In the News

Fish Talk in the News – Friday, May 31

Vito Giacalone of the Northeast Seafood Coalition speaks at Attorney General Martha Coakley's press conference on the Boston Fish Pier yesterday.

  • Attorney General Martha Coakley and the state of Massachusetts filed a lawsuit against NMFS this week demanding higher catch limits for groundfish stocks. The suit alleges that NMFS did not properly consider economic impacts when setting this year’s catch limits and that a second year of higher, interim catch limits—which would result in overfishing—is legal and appropriate under the Magnuson-Stevens Act. At a press conference on the Boston Fish Pier, Coakley claimed the low catch limits for the fishing year that began May 1 are a “death sentence” for the industry. Some industry members have said the catch cuts will put them out of business. State Representative Ann-Margaret Ferrante argued that NMFS’s regulations are intentionally unfair and vindictive, and are a vengeful response to the industry’s criticism of the agency. Environmental groups, meanwhile, noted that the catch limits have been cut due to severely depleted stocks and the legal requirements of the Magnuson-Stevens Act. They argue that raising the catch limits will provide only short-term relief and will threaten the survival of an already collapsed fishery, and that the solution to overfishing is not to fish more. Coakley’s suit has attracted statements of support from Governor Patrick, the Northeast Seafood Coalition, and others.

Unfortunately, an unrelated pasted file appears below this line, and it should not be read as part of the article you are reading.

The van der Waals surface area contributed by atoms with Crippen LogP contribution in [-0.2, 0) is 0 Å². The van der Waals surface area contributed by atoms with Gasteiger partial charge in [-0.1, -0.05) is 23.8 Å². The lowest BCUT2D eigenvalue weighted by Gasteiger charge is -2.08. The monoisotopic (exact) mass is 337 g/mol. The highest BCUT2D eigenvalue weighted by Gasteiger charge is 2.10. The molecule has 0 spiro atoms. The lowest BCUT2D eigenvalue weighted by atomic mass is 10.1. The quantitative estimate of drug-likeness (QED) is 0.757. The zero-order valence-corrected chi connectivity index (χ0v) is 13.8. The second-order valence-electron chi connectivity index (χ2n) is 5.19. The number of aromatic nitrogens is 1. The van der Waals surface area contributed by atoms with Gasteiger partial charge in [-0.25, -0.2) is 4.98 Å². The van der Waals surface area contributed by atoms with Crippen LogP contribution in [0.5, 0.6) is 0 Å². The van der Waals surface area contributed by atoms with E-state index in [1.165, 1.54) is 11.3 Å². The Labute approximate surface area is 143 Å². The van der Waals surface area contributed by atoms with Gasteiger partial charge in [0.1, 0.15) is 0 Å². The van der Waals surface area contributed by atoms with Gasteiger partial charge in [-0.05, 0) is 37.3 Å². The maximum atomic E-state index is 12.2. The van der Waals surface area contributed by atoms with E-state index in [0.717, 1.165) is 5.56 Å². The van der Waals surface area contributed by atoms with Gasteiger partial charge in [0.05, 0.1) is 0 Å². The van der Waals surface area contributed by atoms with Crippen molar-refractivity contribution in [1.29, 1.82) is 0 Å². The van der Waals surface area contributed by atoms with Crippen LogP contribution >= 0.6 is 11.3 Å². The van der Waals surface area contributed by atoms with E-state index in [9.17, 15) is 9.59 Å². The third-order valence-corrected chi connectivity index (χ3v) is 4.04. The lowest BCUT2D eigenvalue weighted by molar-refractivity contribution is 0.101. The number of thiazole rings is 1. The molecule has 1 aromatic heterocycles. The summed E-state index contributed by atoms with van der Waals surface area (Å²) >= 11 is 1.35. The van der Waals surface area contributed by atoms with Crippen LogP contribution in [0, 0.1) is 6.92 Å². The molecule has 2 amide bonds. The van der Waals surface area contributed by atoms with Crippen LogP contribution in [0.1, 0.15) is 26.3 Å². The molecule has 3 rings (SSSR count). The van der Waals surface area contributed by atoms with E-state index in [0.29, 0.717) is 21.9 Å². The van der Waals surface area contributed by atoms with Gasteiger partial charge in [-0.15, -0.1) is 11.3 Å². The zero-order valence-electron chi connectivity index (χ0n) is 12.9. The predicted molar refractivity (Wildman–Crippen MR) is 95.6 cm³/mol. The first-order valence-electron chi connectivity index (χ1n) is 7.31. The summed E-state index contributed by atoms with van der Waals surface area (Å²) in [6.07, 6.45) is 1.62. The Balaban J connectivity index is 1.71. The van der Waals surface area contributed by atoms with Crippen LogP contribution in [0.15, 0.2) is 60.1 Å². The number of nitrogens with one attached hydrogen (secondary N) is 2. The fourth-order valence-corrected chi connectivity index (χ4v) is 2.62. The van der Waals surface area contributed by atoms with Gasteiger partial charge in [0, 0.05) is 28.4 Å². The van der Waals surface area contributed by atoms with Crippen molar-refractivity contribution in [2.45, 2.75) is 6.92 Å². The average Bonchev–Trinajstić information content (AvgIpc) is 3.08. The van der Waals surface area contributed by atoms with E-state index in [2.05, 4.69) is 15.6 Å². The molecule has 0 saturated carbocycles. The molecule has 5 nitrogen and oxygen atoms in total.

• Oceana also filed a lawsuit in response to the 2013 groundfish regulations this week. Their complaint argues that NMFS has failed to require sufficient observer coverage on New England’s groundfish vessels. They claim changes made to observing guidelines have resulted in the lowest required coverage rates since the implementation of the sector system in 2010, and that the levels are lower than those agreed upon in an earlier settlement between Oceana and the agency. Fishermen have complained that observers are expensive, and NMFS has indicated it is no longer able to cover the cost of the at-sea monitoring. Meanwhile, reported attacks against fisheries monitors have more than doubled between 2007 and 2011, according to a new report. In 2011, nearly one in five observers experiences some force of obstruction or harassment.
  • Maine’s elver fishing season ends today. The fishery has been highly controversial, with widespread reports of poaching and conflicts with wildlife officers. The ASMFC recently postponed a decision to further restrict fishing for the juvenile eels, which is currently allowed only in Maine and South Carolina.
  • Vice Magazine interviewed high-profile New Bedford fisherman Carlos Rafael. Rafael railed against regulation of the groundfish industry, and particularly against efforts to limit consolidation of the fleet. He noted that while his massive groundfish fleet loses money, his scallop boats have been profitable enough to keep his business afloat. He threatened to “fight to the death” against federal regulators.
  • Maine lawmakers are considering a bill that would eliminate penalties for Maine groundfish vessels that catch lobster in federal waters. The proposed bill follows the failure of a measure to allow groundfishermen to land and sell their lobster bycatch in the state’s ports. Maine is currently the only New England state that prohibits these landings and penalizes groundfishermen’s lobster catch, which may be driving some fishing vessels to ports in other states. Lobstermen adamantly oppose the proposed bill, but the Marine Resources Committee passed an amended version that would life the penalties for three years before a legislative review.


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